Within detention facilities COVID-19 prevention and control measures alone may prove insufficient due to several factors :
1. Many prison systems are plagued by overcrowding and other systemic challenges;
2. Public health prevention and control measures within detention facilities may increase children’s vulnerability, including gender-based violence, since that detention facilities are far from children’s families, homes and communities and regular communication is often limited;
3. Staff illness can lead to staff reduction below acceptable levels for care and protection of children deprived of their liberty, potentially exacerbating children’s vulnerability due to lack of supervision and care, including their vulnerability to violence, abuse, and neglect;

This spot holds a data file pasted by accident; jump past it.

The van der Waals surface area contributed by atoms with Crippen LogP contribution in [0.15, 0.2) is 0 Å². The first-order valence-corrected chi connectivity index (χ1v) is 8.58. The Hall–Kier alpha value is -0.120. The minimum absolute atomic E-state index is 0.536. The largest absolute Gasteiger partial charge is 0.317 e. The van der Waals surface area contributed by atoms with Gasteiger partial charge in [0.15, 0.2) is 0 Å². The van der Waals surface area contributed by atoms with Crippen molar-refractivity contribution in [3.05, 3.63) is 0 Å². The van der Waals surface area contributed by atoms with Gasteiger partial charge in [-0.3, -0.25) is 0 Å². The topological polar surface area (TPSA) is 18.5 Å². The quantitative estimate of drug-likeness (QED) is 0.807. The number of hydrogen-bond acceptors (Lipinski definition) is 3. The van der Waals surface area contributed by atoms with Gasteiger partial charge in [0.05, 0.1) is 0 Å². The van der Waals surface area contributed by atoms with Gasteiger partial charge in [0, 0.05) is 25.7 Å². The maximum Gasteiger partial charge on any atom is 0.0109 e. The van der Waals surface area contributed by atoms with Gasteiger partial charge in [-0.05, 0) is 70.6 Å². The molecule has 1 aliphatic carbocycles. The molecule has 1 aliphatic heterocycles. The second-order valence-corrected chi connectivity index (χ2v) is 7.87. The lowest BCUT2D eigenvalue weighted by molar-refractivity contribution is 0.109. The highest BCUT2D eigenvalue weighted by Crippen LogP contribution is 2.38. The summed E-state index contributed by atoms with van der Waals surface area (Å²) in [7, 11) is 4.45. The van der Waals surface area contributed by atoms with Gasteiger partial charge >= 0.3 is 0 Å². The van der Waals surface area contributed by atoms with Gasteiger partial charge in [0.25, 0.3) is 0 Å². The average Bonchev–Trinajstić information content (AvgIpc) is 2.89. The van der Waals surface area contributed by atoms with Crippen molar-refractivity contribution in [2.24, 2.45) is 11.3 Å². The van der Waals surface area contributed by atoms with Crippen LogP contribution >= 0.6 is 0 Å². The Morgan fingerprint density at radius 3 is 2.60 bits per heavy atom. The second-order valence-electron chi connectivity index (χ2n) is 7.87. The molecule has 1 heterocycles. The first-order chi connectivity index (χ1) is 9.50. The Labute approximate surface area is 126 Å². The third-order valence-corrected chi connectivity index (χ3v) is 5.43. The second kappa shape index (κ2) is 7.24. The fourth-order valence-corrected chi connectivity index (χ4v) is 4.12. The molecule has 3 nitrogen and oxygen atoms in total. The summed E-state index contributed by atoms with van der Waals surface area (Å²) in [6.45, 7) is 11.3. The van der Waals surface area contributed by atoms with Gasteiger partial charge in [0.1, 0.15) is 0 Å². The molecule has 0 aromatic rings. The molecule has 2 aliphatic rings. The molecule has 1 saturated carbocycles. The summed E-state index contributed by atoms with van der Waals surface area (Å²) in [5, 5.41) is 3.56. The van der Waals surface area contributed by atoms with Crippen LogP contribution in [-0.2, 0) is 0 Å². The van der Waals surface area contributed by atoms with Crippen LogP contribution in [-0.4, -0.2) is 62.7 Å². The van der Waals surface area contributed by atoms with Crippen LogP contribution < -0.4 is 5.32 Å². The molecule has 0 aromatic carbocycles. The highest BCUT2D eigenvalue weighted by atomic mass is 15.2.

4. The number of children deprived of liberty or those unable to be released in spite of amnesties or general release orders could increase due to closures of courts, suspension of criminal trials or administrative hearings, restrictions on freedom of movement, limiting access to lawyers or families.
Therefore, evidence-based COVID-19 prevention and control measures in detention facilities for children are urgently needed and should be implemented in full compliance with human rights and international standards and norms in justice for children and child protection.